There was a very interesting interview of former anti-immigration Muutos 2011 president, Juha Mäki-Ketelä, in Suomen Kuvalehti, who surprisingly resigned from his post in July. Muutos 2011 is close to registering as a political party to take part in the April 2011 election. Its campaign platform is strongly based on the usual anti-immigration rhetoric found in similar xenophobic and ultra-nationalist parties in Europe.
Even though the interview sounds like a mea culpa by Mäki-Ketelä, one gets the impression that his hardline stance against immigrants scared him because of the people that rallied around Muutos 2011’s cause.
The Suomen Kuvalehti journalist asks Mäki-Ketelä if he was surprsied that ”racist-oriented” people were attracted to his party.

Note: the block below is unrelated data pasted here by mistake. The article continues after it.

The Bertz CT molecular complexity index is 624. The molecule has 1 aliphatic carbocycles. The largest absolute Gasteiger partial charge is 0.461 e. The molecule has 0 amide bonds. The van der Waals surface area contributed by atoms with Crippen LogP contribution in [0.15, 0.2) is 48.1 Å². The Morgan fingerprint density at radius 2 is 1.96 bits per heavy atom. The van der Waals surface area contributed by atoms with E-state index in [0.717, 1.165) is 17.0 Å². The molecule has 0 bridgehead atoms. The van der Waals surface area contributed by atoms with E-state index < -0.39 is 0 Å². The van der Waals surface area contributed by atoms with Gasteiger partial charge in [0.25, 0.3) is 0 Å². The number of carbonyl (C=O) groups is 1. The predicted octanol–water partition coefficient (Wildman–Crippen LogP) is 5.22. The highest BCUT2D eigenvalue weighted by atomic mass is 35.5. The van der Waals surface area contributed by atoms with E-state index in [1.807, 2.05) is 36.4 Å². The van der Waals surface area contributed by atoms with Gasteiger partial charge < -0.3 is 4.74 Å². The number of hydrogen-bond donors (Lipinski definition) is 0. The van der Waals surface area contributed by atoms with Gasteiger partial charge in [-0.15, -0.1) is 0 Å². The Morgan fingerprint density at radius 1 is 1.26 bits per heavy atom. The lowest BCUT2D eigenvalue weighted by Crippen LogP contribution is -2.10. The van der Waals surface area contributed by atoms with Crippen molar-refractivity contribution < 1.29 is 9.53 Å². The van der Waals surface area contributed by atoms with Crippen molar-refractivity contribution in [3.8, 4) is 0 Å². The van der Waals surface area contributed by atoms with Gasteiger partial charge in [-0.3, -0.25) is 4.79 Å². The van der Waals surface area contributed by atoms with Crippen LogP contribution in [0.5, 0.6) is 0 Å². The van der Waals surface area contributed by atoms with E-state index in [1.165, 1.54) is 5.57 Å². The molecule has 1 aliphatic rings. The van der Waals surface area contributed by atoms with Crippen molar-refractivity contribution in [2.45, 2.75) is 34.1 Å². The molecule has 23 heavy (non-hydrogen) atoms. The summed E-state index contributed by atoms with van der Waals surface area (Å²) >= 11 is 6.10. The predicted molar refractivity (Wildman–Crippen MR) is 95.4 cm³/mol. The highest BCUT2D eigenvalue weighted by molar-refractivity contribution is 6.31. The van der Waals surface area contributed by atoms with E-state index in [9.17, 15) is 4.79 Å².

“Yes… I did not understand how many crazy people gathered (around the party),” he said, adding that he was ignorant of ultra-nationalistic groups like Suomen Sisu and admitted having read a few times Jussi Halla-aho’s blog.
Muutos 2011, which has effectively imploded, is a good example of how the majority of Finns don’t want to join the let’s-bash-immigrants bandwagon.
Muutos 2011 aims to win three seats to Parliament in next year’s election.